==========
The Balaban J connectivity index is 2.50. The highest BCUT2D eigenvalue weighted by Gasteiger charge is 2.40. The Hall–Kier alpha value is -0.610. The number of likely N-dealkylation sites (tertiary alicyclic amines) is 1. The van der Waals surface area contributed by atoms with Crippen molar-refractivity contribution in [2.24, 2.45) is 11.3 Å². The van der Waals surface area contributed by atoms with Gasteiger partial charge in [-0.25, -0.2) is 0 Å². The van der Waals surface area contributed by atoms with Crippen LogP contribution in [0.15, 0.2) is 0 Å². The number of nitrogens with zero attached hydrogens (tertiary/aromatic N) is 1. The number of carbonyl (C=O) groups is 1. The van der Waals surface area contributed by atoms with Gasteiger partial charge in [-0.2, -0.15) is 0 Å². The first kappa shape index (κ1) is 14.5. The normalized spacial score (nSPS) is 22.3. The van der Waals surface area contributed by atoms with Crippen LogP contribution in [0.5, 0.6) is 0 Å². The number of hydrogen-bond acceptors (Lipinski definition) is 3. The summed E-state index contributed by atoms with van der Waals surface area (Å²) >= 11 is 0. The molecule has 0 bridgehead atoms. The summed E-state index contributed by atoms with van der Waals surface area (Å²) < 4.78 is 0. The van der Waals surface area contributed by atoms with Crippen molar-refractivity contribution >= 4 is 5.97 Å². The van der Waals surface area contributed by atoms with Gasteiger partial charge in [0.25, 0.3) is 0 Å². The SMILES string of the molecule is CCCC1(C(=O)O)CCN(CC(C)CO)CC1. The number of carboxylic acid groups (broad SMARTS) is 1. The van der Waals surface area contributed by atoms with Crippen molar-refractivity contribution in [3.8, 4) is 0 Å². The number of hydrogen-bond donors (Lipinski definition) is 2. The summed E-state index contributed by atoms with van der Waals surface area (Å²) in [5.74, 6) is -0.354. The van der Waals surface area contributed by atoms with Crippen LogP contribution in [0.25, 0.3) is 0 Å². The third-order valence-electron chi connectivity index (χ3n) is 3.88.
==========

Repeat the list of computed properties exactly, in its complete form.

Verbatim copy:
The Balaban J connectivity index is 2.50. The highest BCUT2D eigenvalue weighted by Gasteiger charge is 2.40. The Hall–Kier alpha value is -0.610. The number of likely N-dealkylation sites (tertiary alicyclic amines) is 1. The van der Waals surface area contributed by atoms with Crippen molar-refractivity contribution in [2.24, 2.45) is 11.3 Å². The van der Waals surface area contributed by atoms with Gasteiger partial charge in [-0.25, -0.2) is 0 Å². The van der Waals surface area contributed by atoms with Crippen LogP contribution in [0.15, 0.2) is 0 Å². The number of nitrogens with zero attached hydrogens (tertiary/aromatic N) is 1. The number of carbonyl (C=O) groups is 1. The van der Waals surface area contributed by atoms with Gasteiger partial charge in [-0.2, -0.15) is 0 Å². The first kappa shape index (κ1) is 14.5. The normalized spacial score (nSPS) is 22.3. The van der Waals surface area contributed by atoms with Crippen LogP contribution in [0.5, 0.6) is 0 Å². The number of hydrogen-bond acceptors (Lipinski definition) is 3. The summed E-state index contributed by atoms with van der Waals surface area (Å²) >= 11 is 0. The molecule has 0 bridgehead atoms. The summed E-state index contributed by atoms with van der Waals surface area (Å²) < 4.78 is 0. The van der Waals surface area contributed by atoms with Crippen molar-refractivity contribution >= 4 is 5.97 Å². The van der Waals surface area contributed by atoms with Gasteiger partial charge in [0.25, 0.3) is 0 Å². The SMILES string of the molecule is CCCC1(C(=O)O)CCN(CC(C)CO)CC1. The number of carboxylic acid groups (broad SMARTS) is 1. The van der Waals surface area contributed by atoms with Crippen molar-refractivity contribution in [3.8, 4) is 0 Å². The number of hydrogen-bond donors (Lipinski definition) is 2. The summed E-state index contributed by atoms with van der Waals surface area (Å²) in [5.74, 6) is -0.354. The van der Waals surface area contributed by atoms with Crippen LogP contribution in [0.25, 0.3) is 0 Å². The third-order valence-electron chi connectivity index (χ3n) is 3.88.